Although the link between American fall and winter holidays, roasted turkey, and cooked cranberries is a tight one in the current food landscape, there is no clear precedent for these particular foods within the history of Thanksgiving. This short review shares the small amount of evidence to support the tradition of cranberries with Thanksgiving and early American cuisine, along with the ways in which the U.S. Department of Agriculture supported farmers as they established, grew, and maintained this unique food crop. The USDA's Agricultural Research Service is also investigating this food for its unique properties, including its ability to prevent urinary tract infections and its nature as a source of flavonols.
In response to the Great Depression, a Federal housing program was created in 1933 that aimed to improve the living conditions of people coming from overcrowded urban centers, while simultaneously giving them a new opportunity to experience small-scale farming and home ownership.
The homesteads were organized as examples of how the country could benefit from a proliferation of semirural neighborhoods, where part-time farming on inexpensive but desirable land would encourage uplifting social functions and help establish a better way of life. Combining the benefits of rural and urban living (rurban), the communities were to encompass a new expression of some basic American values and demonstrate the path toward a healthier and more economically secure future.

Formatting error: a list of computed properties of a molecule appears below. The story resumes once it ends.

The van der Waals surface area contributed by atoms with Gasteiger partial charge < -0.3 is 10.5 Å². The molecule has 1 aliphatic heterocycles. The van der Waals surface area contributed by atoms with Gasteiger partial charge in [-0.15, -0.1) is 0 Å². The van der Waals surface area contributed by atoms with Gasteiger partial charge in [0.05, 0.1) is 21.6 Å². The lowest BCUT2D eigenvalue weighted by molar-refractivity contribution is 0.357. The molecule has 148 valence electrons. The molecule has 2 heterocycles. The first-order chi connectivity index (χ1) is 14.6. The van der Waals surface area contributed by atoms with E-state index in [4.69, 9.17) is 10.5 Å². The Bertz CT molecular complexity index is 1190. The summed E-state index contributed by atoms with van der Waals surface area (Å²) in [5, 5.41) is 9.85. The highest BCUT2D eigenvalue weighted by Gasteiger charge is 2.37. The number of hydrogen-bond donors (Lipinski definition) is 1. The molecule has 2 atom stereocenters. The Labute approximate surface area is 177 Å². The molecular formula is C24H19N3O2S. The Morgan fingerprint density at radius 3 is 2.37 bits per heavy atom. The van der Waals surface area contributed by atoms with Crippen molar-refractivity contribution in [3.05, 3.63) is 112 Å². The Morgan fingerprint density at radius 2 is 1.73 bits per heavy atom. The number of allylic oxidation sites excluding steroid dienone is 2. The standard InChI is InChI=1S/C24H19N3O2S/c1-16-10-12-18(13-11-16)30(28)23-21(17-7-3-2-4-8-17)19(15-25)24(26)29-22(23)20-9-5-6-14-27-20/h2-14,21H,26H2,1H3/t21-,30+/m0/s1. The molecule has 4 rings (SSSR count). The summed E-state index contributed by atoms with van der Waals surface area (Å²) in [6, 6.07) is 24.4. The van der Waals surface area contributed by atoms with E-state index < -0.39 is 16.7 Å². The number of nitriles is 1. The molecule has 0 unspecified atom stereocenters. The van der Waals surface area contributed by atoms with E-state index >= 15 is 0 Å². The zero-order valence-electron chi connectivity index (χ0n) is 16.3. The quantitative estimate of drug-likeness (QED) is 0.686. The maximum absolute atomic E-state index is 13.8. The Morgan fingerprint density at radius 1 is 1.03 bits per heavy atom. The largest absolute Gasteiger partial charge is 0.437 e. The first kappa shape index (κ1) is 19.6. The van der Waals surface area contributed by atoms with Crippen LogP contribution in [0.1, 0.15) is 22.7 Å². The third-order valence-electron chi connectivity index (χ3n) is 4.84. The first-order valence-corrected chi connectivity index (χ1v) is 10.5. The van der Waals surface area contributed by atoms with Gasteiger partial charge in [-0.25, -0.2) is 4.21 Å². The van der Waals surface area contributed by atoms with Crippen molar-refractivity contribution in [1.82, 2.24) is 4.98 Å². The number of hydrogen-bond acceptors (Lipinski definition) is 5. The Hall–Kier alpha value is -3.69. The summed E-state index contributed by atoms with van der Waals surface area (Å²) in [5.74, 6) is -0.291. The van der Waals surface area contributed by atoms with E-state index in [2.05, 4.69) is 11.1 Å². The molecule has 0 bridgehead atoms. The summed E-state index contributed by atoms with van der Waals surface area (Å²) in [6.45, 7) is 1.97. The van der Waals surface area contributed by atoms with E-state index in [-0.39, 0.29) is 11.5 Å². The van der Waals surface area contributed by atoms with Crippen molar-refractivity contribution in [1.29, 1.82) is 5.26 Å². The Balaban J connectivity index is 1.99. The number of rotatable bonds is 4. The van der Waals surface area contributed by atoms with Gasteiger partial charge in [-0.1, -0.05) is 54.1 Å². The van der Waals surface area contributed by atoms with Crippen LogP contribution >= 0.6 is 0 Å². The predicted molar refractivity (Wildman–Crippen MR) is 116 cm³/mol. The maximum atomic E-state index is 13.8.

Carriker, R.M. (2010). Urban Farming in the West: A New Deal Experiment in Subsistence Homesteads. Tucson: University of Arizona Press, p. 3.
After being transferred among several different agencies, the program officially ended in 1937.
This review of the Subsistence Homestead program showcases the materials produced by the Department of Agriculture to help the public take part in this form of "rurban" life.
The lima bean (Phaseolus lunatus L.) has a long and distinguished history that might surprise those of us who know it only as a humble ingredient of succotash.
The most important member [of the wild bean species group] is P. lunatus, the moon-shaped or the lima bean. Its name does come from the Peruvian capital of Lima, even though perversely it is pronounced 'lime-uh' in English. It is among the largest of beans and for those who were subjected to them in the form of canned limas, the memory of their pasty texture, bitter metallic aftertaste and lurid green color can only evoke the gag reflex. This is a pity, for when fresh or even dried they are among the most pleasant and affable of beans, hulking in proportions, gentle and sweet.
Albala, K. (2007). Beans: A History. New York: Berg, p. 191
This short review addresses the many roles played by the lima bean in culture, cuisine, and agricultural science. It also includes a small sample of the many publications produced by the U.S. Department of Agriculture to document the scientific development of lima beans and also to help farmers establish, grow, and manage this crop.